# Properties of Eigenvalues

Aug-Nov 2020

## Recap

• Vector space $V$ over a scalar field $F$
• $F$: real field $\mathbb{R}$ or complex field $\mathbb{C}$ in this course
• $m\times n$ matrix A represents a linear map $T:F^n\to F^m$
• dim null $T$ + dim range $T$ = dim $V$
• Linear equation: $Ax=b$
• Solution (if it exists): $u+$ null$(A)$
• Four fundamental subspaces of a matrix
• Column space, row space, null space, left null space
• Eigenvalue $\lambda$ and Eigenvector $v$: $Tv=\lambda v$
• Distinct eigenvalues have independent eigenvectors
• Basis of eigenvectors results in a diagonal matrix for $T$
• Every linear map has an upper triangular matrix representation

## Eigenvalues, nullity and invertibility

$T:V\to V$

Zero is an eigenvalue iff dim null $T$ > 0.

$v$: eigenvector with eigenvalue 0 $\Leftrightarrow$ $Tv=0$, $v\ne0$

$T$ is invertible iff no eigenvalue is zero.

Corollary of above

$T$: invertible with eigenvalue $\lambda\ne0$, eigenvector $v$. Then, $1/\lambda$ is an eigenvalue of $T^{-1}$ with eigenvector $v$.

$Tv=\lambda v$ implies $T^{-1}v=(1/\lambda)v$

## Eigenvalues and transpose

Suppose $\lambda$ is an eigenvalue of $A$. Then, $\lambda$ is an eigenvalue of $A^T$.

Proof

$\lambda$: $A-\lambda I$ is non-invertible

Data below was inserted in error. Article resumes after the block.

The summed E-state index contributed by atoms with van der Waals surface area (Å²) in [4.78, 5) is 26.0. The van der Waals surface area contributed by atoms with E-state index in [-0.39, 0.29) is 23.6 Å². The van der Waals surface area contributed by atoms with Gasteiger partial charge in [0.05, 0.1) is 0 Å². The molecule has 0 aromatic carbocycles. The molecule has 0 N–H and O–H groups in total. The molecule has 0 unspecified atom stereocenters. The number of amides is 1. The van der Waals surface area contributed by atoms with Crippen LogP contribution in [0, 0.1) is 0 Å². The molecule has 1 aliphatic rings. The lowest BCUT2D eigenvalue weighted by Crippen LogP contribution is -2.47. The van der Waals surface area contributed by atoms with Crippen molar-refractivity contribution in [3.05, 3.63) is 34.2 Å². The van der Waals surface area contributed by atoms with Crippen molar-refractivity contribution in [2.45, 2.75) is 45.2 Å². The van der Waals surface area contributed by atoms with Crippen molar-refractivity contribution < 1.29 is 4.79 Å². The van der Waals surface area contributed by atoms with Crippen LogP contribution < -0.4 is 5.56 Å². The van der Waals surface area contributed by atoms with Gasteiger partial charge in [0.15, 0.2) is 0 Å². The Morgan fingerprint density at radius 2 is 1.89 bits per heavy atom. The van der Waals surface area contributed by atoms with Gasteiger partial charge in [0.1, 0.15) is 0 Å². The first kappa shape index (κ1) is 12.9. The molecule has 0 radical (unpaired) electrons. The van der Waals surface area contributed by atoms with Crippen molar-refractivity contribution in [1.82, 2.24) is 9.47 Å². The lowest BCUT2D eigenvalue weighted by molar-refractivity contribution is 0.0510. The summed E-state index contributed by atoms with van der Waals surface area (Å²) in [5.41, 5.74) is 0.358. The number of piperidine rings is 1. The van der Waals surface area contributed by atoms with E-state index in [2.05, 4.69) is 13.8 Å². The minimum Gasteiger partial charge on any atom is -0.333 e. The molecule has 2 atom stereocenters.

rank$(A-\lambda I)=$ rank$(A^T-\lambda I)$

So, $A^T-\lambda I$ is non-invertible

## Eigenvalues and determinant

Determinant is equal to the product of eigenvalues.

Proof

• Find upper triangular matrix representation for $T$.

• Determinant is product of diagonal entries, which are eigenvalues.

## Trace of an operator

$T:V\to V$, $A$: matrix w.r.t. some basis

Trace of $T$, denoted tr$(T)$, is defined as sum of diagonal elements of $A$

why is definition valid?

Sum of diagonal elements of $SAS^{-1}$ and $A$ are equal.

Proof

• tr$(AB) =$ tr$(BA)$ (exercise)

• tr$(SAS^{-1})=$ tr$(S(AS^{-1}))=$ tr$((AS^{-1})S)=$ tr$(A)$

## Eigenvalues and trace

Trace is equal to the sum of eigenvalues.

Proof

• Find upper triangular matrix representation for $T$.

• Trace is sum of diagonal entries, which are eigenvalues.